melindalark melindalark

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Melinda Evans 

Whimsy pieces from new Wentworth Christmas puzzle. Thank you, Santa! #myownsanta

William Blake, “The Lord Answering Job out of the Whirlwind” (c1804). The full title is “Job Confessing His Presumption to God Who Answers from the Whirlwind.” The “presumption” is Job’s mistaken belief that he and his friend have through discussion arrived at an understanding of God’s thoughts and motivations, which are beyond mortal understanding. Blake’s religious illustrations often employed circular or wave-like lines that show momentum—religious action that is momentous rather than contemplative. Scottish National Galleries, Edinburgh. #postcardbowl #arthistory #williamblake

I know Santa can’t come until we are asleep, but we need to make one more batch of slime before we go to bed.

December 1930 cover of Town and Country Homes, from the Geffrye Museum of English domestic interiors in London. Wishing everyone a safe and homey Christmas.

Only one more day left on the advent calendar, and then it’s Christmas! This scripture may be my favorite one yet.

Sentimental baking: muffin mix picked out by E at Harmons grocery, blueberries left over from my neighbor party, Demerara sugar from UK 🇬🇧, shuguh bowl reminding me of life in Boston, and Australian sugar spoon reminding me of baby spoons from my dad when I was a kid. #poetryineverything #peopleilove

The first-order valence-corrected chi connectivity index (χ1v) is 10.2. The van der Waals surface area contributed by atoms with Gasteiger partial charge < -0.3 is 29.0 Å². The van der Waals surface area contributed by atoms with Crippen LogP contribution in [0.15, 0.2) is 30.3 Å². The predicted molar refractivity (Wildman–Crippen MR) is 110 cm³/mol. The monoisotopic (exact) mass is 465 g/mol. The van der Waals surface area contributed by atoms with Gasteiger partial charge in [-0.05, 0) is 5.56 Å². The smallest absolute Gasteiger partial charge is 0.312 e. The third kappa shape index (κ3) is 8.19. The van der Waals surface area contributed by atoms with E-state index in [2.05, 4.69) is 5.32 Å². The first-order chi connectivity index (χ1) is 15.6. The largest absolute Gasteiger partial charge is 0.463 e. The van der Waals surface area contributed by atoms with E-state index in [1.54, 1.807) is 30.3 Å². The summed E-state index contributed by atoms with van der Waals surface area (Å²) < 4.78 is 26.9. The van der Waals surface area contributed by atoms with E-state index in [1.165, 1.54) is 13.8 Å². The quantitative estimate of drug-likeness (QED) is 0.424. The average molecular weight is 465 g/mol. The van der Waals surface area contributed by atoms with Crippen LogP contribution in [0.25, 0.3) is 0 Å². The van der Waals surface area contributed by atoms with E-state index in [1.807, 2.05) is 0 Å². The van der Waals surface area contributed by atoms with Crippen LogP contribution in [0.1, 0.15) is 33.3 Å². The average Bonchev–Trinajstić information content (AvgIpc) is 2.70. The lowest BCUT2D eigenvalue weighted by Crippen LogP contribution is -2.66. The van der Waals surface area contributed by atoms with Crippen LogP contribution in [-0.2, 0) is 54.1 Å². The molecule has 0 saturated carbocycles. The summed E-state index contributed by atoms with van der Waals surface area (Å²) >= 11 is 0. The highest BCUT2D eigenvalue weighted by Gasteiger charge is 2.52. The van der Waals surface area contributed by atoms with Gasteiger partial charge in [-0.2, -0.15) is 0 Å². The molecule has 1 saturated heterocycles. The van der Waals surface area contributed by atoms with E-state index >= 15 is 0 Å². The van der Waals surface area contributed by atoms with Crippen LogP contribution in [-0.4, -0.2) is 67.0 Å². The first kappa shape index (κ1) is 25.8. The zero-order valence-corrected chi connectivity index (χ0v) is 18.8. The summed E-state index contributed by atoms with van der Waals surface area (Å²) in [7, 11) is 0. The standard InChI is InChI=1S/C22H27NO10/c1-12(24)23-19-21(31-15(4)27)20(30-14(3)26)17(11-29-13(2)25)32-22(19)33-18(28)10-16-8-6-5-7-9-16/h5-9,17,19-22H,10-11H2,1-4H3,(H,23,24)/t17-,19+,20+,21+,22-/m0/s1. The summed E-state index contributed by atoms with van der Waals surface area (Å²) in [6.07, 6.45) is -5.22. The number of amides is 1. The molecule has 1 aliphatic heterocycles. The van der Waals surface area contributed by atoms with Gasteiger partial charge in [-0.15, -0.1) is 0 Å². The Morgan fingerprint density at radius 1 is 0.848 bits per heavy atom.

“City County Building” in Salt Lake City, by Eric Dowdle. I picked this up in the 90s, pre-social-media, when companies advertised via free postcards in restaurants. Salt Lake City is a cool place to be for Christmas. #postcardbowl

Francisco de Zurbarán, “The Birth of the Virgin” (c1627). This circle of strong, attentive, helpful, life-saving women is one of my favorite nativity scenes. So often women are written out of our stories. I feel certain that before shepherds came with haste, and before wise men followed a star, there were women who ran with haste to cries of labor and taught a young mother to nurse her child. Norton Simon Museum, Pasadena, California. #postcardbowl #arthistory #zurbaran

Alfred Sisley, “Snow at Louveciennes” (1878). Sisley was influenced by years spent in London, where he became acquainted with the subtle variations in tone used by Turner and by watercolorists. He returned to France and used similar techniques in his oil paintings of snow like this one. Musée d’Orsay, Paris. #postcardbowl #arthistory #sisley

It’s feeling Christmas-y here!

Local friends: if anyone wants a single can of the old Coke Zero for a stocking stuffer, I’m happy to let you have it. I prefer the new formula and feel this can should go to a good home.

Claude Monet, “Wheatstacks, Snow Effect, Morning” (1891). Between 1889 and 1891, Monet painted these haystacks 30 times in different seasons and lights, possibly inspired by Japanese artist Hokusai’s “Thirty-six Views of Mount Fuji.” Previously Monet had painted up to 6 views of the same subject, so the jump to 30 was a radical increase. This is another example of how the Impressionists were affected by Japanese art after kaikin, Japan’s policy of isolationism, ended. Getty Museum, Los Angeles. #postcardbowl #arthistory #monet #claudemonet

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